Optimism For Bill on Trans­port

The Bond Buyer - - Front Page - By Sarah WyNN

WASHINGTON – A pro­posed in­fra­struc­ture bill has floated around for the last two years, but those in the trans­porta­tion in­dus­try be­lieve 2019 could serve as a unique win­dow to fi­nally push it through.

With a multi-bil­lion gap to fill and the Fix­ing Amer­ica’s Sur­face Trans­porta­tion Act ex­pir­ing in 2020, law­mak­ers and in­dus­try pro­fes­sion­als alike are look­ing for ways to fund in­fra­struc­ture for the long haul. A long-term in­fra­struc­ture fund­ing bill would be wel­comed by the mu­nic­i­pal mar­ket be­cause it would pro­vide a level of cer­tainty about the fed­eral govern­ment’s fi­nan­cial com­mit­ments to states and lo­cal­i­ties as well as po­ten­tially cre­ate new in- fras­truc­ture projects that could be fi­nanced with tax-ex­empt bonds.

“In the last year or two, in­fra­struc­ture is right up there on the top of the na­tional agenda and it nor­mally is not,” said Joung Lee, pol­icy di­rec­tor at the Amer­i­can As­so­ci­a­tion of State High­way and Trans­porta­tion Of­fi­cials. “As long as there is this bi­par­ti­san pri­or­i­ti­za­tion of in­fra­struc­ture, rel­a­tive to all the other ob­vi­ously im­por­tant is­sue ar­eas, I re­main op­ti­mistic that this is some­thing that can ac­tu­ally get done.”

Lee added that a ma­jor ob­sta­cle in the last two years was fund­ing and said in­fra­struc­ture was over­shad­owed by the tax bill. AASHTO asked Congress if they could fix the ail­ing High­way Trust Fund and make it more sus­tain­able while work­ing on its tax leg­is­la­tion, but it didn’t pull through.

The HTF is a fed­eral ac­count fu­eled by fed­eral gas and diesel fuel tax rev­enue. The ma­jor­ity of its spend­ing is in the form of grants to state and lo­cal gov­ern­ments for their sur­face trans­porta­tion projects, and some is­suers use those an­tic­i­pated dis­burse­ments to back Grant An­tic­i­pa­tion Rev­enue (Garvee)

bonds. The HTF has been bleed­ing money for years be­cause the fed­eral gas tax has not been raised since 1993 and more fuel ef­fi­cient and al­ter­na­tive fuel ve­hi­cles are re­quir­ing less fuel for the same miles trav­eled.

Lee said AASHTO also asked Congress to find fis­cal space within the tax bill to fund an in­fra­struc­ture bill, which didn’t hap­pen. Part of the chal­lenge last year, he said was that in­fra­struc­ture placed in the top three along­side a tax bill and health­care ini­tia­tives, but was a far sec­ond from the tax bill.

“This is re­ally in­fra­struc­ture’s turn to shine and get that bi­par­ti­san­ship to­wards a rev­enue so­lu­tion,” Lee said.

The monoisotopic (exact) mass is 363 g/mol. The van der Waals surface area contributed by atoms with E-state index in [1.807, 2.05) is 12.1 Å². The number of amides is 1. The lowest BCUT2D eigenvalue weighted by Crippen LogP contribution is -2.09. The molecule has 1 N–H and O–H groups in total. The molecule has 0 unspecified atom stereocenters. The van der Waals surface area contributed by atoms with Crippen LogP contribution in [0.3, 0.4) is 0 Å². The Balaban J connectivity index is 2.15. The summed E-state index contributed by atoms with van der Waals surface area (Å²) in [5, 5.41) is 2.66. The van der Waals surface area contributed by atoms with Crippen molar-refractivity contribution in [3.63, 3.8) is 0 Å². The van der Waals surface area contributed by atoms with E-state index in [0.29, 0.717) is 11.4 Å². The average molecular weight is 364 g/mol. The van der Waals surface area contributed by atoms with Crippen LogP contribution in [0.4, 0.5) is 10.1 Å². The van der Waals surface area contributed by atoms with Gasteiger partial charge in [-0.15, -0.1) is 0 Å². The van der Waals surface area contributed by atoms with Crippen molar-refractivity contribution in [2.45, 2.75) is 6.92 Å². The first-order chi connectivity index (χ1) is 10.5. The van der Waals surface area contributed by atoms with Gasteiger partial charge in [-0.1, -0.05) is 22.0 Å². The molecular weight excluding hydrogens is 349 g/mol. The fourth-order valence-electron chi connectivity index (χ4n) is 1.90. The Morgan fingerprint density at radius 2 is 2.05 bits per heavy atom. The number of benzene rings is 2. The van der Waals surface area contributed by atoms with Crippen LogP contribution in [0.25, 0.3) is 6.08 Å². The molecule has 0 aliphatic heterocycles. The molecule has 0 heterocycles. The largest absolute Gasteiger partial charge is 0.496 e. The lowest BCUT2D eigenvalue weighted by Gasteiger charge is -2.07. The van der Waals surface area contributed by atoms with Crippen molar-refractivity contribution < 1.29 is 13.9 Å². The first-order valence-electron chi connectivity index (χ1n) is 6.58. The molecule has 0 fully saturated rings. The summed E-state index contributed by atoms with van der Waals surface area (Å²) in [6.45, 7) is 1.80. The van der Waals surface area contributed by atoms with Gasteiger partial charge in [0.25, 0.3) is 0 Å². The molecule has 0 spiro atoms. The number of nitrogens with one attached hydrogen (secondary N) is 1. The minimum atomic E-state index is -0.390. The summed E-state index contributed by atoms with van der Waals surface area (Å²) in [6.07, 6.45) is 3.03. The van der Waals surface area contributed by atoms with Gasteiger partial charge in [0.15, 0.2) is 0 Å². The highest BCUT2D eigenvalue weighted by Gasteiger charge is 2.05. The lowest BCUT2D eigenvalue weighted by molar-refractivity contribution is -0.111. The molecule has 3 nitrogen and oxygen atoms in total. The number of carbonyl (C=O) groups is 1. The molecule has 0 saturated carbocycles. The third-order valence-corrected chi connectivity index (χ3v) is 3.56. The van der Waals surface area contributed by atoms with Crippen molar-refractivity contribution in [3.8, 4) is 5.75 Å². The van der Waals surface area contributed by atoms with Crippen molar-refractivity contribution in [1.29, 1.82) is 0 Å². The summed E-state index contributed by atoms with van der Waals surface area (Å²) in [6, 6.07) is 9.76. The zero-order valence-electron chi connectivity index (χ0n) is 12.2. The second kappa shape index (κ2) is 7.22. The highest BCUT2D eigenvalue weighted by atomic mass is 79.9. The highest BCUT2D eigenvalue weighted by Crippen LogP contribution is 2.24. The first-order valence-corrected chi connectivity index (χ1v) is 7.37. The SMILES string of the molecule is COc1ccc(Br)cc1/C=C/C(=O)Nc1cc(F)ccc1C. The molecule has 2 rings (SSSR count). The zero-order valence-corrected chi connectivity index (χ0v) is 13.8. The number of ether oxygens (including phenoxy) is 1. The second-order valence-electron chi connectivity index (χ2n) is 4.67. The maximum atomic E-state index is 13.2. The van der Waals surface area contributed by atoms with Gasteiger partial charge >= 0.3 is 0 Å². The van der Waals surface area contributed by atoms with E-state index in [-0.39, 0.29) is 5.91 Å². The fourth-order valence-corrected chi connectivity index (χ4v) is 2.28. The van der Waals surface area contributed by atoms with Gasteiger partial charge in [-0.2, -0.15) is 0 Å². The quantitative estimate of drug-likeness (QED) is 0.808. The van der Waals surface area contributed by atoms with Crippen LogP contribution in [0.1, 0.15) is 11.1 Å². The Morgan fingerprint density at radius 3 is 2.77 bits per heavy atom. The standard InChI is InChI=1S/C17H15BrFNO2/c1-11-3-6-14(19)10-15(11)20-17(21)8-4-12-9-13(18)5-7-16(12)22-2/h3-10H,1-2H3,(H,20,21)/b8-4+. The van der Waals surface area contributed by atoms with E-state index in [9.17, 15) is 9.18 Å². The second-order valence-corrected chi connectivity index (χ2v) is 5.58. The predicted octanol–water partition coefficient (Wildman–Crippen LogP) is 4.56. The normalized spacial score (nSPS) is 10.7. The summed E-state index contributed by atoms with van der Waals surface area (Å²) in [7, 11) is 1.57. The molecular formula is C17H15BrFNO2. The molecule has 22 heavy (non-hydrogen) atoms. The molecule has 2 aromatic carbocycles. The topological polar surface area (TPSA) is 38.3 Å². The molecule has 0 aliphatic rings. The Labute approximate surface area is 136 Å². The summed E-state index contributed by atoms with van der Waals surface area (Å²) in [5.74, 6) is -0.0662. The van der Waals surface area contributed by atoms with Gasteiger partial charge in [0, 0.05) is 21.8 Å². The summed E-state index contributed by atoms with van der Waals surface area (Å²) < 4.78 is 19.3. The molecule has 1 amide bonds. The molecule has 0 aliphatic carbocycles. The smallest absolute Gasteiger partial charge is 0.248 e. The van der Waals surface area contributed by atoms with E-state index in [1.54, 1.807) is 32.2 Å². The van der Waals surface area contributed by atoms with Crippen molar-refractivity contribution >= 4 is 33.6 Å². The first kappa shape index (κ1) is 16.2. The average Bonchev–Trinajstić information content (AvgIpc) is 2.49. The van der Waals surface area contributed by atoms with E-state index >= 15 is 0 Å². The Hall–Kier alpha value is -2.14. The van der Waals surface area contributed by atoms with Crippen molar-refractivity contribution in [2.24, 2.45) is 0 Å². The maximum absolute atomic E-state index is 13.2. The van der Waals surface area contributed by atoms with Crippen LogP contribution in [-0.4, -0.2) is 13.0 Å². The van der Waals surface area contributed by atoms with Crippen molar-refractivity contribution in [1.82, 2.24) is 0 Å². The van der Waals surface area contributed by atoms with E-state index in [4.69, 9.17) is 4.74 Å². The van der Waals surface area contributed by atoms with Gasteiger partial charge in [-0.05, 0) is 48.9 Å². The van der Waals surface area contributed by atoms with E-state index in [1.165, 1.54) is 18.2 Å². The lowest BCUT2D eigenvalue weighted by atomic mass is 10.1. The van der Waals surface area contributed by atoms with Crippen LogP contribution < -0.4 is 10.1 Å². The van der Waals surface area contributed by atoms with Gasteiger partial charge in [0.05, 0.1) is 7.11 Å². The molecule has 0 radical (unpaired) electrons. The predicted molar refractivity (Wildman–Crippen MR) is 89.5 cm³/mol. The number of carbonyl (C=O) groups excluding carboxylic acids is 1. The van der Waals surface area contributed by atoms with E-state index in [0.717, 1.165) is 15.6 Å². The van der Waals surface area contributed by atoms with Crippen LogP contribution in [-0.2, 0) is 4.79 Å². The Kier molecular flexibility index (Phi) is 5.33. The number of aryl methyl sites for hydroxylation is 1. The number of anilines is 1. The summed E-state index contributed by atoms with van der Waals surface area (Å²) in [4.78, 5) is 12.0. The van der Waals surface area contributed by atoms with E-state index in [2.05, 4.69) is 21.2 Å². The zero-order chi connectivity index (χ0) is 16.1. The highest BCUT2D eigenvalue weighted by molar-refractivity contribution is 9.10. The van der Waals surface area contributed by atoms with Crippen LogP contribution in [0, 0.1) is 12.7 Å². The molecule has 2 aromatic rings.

Rep. Peter DeFazio will be the new in­com­ing chair of the Trans­porta­tion and In­fra­struc­ture Com­mit­tee in 2019 and plans to have a bill up and ready in the first six months.

DeFazio, an Oregon Demo­crat,has spon­sored what he called A Penny for Progress bill which would in­dex gas prices to in­fla­tion to pro­vide $500 bil­lion in in­fra­struc­ture in­vest­ment.

To pay back the 30-year trea­sury bonds the bill would autho­rize, DeFazio pro­posed in­dex­ing gas and diesel taxes by about one cent per year, with a cap of 1.5 cents per year.

In its first year, the bill could cre­ate an ad­di­tional $630 mil­lion for for­mula and dis­cre­tionary freight pro­grams, $3.2 bil­lion for the Sur­face Trans­porta­tion Block Grant Pro­gram and $85 mil­lion for the Trans­porta­tion and In­fra­struc­ture Fi­nance and In­no­va­tion Act.

The in­vest­ment rep­re­sents a 30% in­crease over cur­rent fund­ing lev­els.

In the end, it will be up to the Ways and Means Com­mit­tee to pass it, DeFazio said at the At­lantic Sum­mit on In­fra­struc­ture and Trans­porta­tion con­fer­ence in De­cem­ber.

Thirty-one states have in­creased the gas tax since 2012, Sen. Chris Van Hollen (D., Md.) said at an En­vi­ron­ment and Pub­lic Works Com­mit­tee in Novem­ber.

Between 2016 and 2025, in­vest­ment needs across 10 in­fra­struc­ture ar­eas to­tal $3.3 trillion. How­ever, planned in­vest­ment into in­fra­struc­ture is $1.8 trillion, leav­ing a $1.4 trillion in­vest­ment gap, ac­cord­ing to the Amer­i­can So­ci­ety of Civil En­gi­neers.

“De­spite these grow­ing needs, fed­eral in­vest­ment in trans­porta­tion and wa­ter in­fra­struc­ture has de­clined sub­stan­tially from al­most 6% of to­tal fed­eral spend­ing in the 1960s to only 2.5% by 2017, said AASHTO Pres­i­dent Car­los Brac­eras at the com­mit­tee hear­ing.

Sen. Tom Carper noted that he, Com­mit­tee Chair­man Sen. John Bar­rasso and other com­mit­tee mem­bers met with Pres­i­dent Don­ald Trump in 2018 to talk about trans­porta­tion and in­fra­struc­ture.

Carper (D., De.) sug­gested to the pres­i­dent to re­store the pur­chas­ing power of tra­di­tional user fees and in­dex the gas tax at four cents a year for four years.

“He cut me off,” Carper said. “He said that’s not enough. It ought to be 25 cents a gal­lon and it should be now. He said I know there will be a lot of po­lit­i­cal push­back for that, but I’ll take the heat for that.”

Brac­eras then added a gas tax could fund trans­porta­tion for the next 20 years.

“Here we’ve learned from both sides of the aisle, pre­sum­ably even from the Pres­i­dent of the United States that if we want to re­build roads and bridges and in­fra­struc­ture, we have to come up with some rev­enue so­lu­tions to ac­tu­ally pay for this,” Sen. Roger Wicker said.

Sen. Earl Blu­me­nauer told the Bond Buyer he was con­vinced that in­fra­struc­ture ac­tion would start to un­fold in the first cou­ple of months in 2019.